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Charity is love free of benevolence

When we talk about charity, the thought runs spontaneously to the wallet and immediately we imagine the classic gesture of almsgiving. Instead, when Christians talk about the charity they want to mean something else. Charity is above all the definition, the very identity of God, which is a love free of benevolence. The term charity defines the love with which God loves himself and loves each of us. Finally, charity means the love with which we love God, ourselves, and others.

Thus speaks the Catechism of the Catholic Church – Charity is the theological virtue by which we love God above all things for himself, and our neighbor as ourselves for love of God – it has fruits of joy, peace, and mercy, demands generosity and fraternal correction, is benevolence, arouses reciprocity, always proves selfless and beneficial, it is friendship and communion.

God is love, whoever is in love dwells in God and God dwells in him (1 John 4:16). These words of John’s first Letter describe with singular clarity the center of the Christian faith: the image of God and the consequent image of the man and his journey. Furthermore, in this same verse, John offers us a synthetic formula of Christian existence – We have recognized the love that God has for us and we believed in it. We believed in the love of God – so the Christian can express the fundamental choice of his life.

Charity, love, is God himself, the living and personal Being who wants to make himself known and therefore calls into existence what does not exist (cf Rom 4:17), offering his creature the opportunity to share something of his bliss. This living and personal Being is in itself a substantial communion of the three divine Persons: the Father loves the Son, and the love with which the Father loves the Son is the Holy Spirit. All that is created is out of love and with love and receives love as the law of life.

God loved the world so much that he gave the only-begotten Son so that anyone who believes in him may not be lost but have eternal life (John 3:16). The fact that those who love to want to be loved is in the logic of love. The desire to be paid arises from the power of love itself, which does not experience the perfection of its actions except in overcoming all extraneousness to one another. Scripture states that God also wishes to be paid and uses a surprising formula: he speaks of the jealousy of God (cf Ex 34, 14; Deut 4:24), God is jealous.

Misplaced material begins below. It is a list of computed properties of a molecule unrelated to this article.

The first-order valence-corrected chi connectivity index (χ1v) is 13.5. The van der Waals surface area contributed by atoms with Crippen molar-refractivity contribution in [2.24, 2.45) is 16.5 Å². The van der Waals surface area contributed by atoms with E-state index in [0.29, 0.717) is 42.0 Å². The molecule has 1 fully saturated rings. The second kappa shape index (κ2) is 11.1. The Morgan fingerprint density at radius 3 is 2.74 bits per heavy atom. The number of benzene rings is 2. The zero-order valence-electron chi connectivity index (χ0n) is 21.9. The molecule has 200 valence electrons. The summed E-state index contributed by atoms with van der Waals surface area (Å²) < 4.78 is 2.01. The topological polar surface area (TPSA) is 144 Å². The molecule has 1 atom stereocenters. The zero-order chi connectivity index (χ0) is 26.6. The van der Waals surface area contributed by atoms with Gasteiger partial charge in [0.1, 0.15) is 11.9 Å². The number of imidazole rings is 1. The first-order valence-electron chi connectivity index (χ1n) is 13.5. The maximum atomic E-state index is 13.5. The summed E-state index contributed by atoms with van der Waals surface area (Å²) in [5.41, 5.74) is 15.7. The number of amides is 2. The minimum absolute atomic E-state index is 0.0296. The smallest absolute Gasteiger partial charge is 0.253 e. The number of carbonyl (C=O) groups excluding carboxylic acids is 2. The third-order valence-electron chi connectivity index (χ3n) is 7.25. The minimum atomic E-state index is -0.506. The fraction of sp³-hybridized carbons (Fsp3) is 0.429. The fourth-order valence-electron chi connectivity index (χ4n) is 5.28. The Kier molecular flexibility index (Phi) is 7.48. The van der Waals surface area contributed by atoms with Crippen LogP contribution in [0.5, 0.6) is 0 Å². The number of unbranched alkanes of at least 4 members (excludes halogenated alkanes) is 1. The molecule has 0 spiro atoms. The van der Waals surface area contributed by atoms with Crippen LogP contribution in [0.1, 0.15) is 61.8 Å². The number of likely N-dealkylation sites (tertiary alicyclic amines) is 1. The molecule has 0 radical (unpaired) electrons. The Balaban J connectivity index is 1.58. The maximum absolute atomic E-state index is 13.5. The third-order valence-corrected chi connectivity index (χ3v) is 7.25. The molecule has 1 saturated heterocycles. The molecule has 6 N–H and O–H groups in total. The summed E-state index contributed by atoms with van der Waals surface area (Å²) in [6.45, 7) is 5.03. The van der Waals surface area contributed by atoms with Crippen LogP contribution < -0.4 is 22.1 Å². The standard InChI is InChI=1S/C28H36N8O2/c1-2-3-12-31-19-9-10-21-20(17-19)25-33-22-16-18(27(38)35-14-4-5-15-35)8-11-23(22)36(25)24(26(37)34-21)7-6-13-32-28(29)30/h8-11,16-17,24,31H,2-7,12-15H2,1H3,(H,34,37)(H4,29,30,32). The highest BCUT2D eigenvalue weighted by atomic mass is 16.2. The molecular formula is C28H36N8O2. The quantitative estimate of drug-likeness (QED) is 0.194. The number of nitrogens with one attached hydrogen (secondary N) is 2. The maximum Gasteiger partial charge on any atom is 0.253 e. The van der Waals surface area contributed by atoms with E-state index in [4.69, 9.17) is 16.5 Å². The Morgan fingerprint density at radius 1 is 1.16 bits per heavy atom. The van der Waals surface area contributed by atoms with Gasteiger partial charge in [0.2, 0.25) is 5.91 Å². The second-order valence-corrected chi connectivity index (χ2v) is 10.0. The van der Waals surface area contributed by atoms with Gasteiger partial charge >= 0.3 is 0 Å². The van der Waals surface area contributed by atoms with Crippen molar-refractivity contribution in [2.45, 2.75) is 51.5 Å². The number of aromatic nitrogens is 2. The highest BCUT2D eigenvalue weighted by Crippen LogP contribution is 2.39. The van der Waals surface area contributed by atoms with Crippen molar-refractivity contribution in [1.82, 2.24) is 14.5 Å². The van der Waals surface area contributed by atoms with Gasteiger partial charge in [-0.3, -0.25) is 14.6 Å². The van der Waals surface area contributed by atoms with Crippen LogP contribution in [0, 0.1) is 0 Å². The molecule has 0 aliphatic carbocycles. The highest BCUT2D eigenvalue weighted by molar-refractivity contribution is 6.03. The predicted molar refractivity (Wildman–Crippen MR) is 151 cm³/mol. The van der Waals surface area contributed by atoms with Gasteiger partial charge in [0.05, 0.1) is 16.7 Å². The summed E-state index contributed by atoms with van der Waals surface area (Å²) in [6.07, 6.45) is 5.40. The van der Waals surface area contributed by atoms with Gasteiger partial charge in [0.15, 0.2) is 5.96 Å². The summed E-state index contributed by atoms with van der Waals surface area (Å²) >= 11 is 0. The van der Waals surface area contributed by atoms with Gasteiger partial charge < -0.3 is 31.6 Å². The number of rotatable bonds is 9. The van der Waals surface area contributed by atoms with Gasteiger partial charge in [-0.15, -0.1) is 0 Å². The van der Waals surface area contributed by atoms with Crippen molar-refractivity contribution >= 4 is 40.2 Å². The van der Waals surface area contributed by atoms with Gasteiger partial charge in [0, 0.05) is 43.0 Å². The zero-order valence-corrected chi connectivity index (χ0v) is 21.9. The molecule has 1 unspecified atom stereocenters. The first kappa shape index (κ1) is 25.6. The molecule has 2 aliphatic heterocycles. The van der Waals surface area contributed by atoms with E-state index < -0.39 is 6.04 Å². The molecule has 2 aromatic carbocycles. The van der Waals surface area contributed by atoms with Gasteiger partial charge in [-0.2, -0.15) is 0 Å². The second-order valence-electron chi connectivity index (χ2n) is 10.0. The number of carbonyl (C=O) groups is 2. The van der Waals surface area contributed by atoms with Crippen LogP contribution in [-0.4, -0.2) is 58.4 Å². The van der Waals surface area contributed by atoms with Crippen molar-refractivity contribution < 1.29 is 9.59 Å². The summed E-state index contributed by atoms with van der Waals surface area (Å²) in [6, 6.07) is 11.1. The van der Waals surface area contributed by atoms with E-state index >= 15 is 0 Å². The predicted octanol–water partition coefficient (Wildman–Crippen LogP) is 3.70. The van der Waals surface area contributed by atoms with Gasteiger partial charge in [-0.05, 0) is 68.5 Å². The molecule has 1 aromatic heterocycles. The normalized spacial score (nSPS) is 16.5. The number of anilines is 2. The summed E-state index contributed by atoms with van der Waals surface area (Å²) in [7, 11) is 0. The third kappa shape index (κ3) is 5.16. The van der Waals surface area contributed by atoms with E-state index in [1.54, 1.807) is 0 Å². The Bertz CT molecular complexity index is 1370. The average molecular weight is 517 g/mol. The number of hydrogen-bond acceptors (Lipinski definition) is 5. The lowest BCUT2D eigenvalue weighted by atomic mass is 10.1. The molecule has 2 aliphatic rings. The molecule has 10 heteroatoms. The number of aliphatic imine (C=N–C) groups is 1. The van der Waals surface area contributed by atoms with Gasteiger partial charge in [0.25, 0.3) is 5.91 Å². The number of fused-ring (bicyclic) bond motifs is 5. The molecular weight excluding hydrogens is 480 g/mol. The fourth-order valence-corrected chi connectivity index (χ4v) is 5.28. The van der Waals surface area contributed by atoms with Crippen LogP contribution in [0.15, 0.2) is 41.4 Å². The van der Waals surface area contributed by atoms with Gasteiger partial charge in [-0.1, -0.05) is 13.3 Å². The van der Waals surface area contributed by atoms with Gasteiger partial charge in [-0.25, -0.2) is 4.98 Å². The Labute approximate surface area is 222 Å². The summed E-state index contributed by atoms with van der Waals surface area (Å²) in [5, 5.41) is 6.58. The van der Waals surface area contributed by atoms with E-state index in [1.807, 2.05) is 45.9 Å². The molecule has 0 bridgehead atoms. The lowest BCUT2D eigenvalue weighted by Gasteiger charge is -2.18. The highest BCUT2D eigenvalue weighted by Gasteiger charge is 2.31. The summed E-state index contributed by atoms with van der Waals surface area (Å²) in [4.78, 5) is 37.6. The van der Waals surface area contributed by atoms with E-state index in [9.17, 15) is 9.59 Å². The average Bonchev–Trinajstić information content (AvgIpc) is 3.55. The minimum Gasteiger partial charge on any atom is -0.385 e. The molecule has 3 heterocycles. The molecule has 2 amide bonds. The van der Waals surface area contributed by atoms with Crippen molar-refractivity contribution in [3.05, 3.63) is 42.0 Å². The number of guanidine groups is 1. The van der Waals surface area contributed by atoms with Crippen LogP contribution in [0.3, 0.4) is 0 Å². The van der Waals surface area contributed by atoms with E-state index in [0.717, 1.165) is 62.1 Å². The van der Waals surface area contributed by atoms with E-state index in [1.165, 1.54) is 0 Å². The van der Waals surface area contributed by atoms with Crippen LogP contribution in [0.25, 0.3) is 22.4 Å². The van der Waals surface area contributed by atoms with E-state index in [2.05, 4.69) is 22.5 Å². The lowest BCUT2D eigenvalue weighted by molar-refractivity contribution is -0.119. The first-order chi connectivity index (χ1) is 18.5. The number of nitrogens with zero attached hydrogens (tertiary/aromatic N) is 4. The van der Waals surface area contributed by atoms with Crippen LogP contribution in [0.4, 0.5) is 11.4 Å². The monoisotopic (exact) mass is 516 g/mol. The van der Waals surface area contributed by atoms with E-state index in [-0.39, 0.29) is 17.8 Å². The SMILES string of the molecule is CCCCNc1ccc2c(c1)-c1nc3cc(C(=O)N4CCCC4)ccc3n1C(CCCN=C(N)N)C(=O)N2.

When Christianity speaks of charity, it speaks of God who in Christ reveals that he loves man and wants man to respond to this love. And at the same time, he means the charity with which man loves God: man’s charity is an answer to the charity of God. We love – says Saint John – because He loved us first (1 John 4, 19). God gives his grace, but we must welcome it. In Jesus human nature is fully saved, that is, forgiven, justified, sanctified, deified, made fully daughter in the glorious life of immortal love.

But it is up to each one to accept this gift with a personal and free adherence to the mystery of Jesus, the Word made flesh dead and risen – God who created you without you, will not save you without you says Saint Augustine. Love does not force. This is why the grace received in Baptism can remain unsuccessful for years. But fortunately, Jesus tells us – My Father is also acting now and I am also acting – (John 5:17). God is always at work in our life! Even if we don’t always realize it, we are not left to ourselves.

Behind and in front of you surround me and place your hand on me, the psalmist already said (Psalm 139: 5). Through the events of daily existence, God helps me to know me better, to clarify my intentions, to emerge from my uncertainties. With the grace that prevents, He disposes of everything so that I can open myself in the light of faith, free my freedom so that I can give my consent, draws me to himself through graces and trials, continually offers me the opportunity to respond to his love.

This post was published on June 6, 2020 1:38 pm

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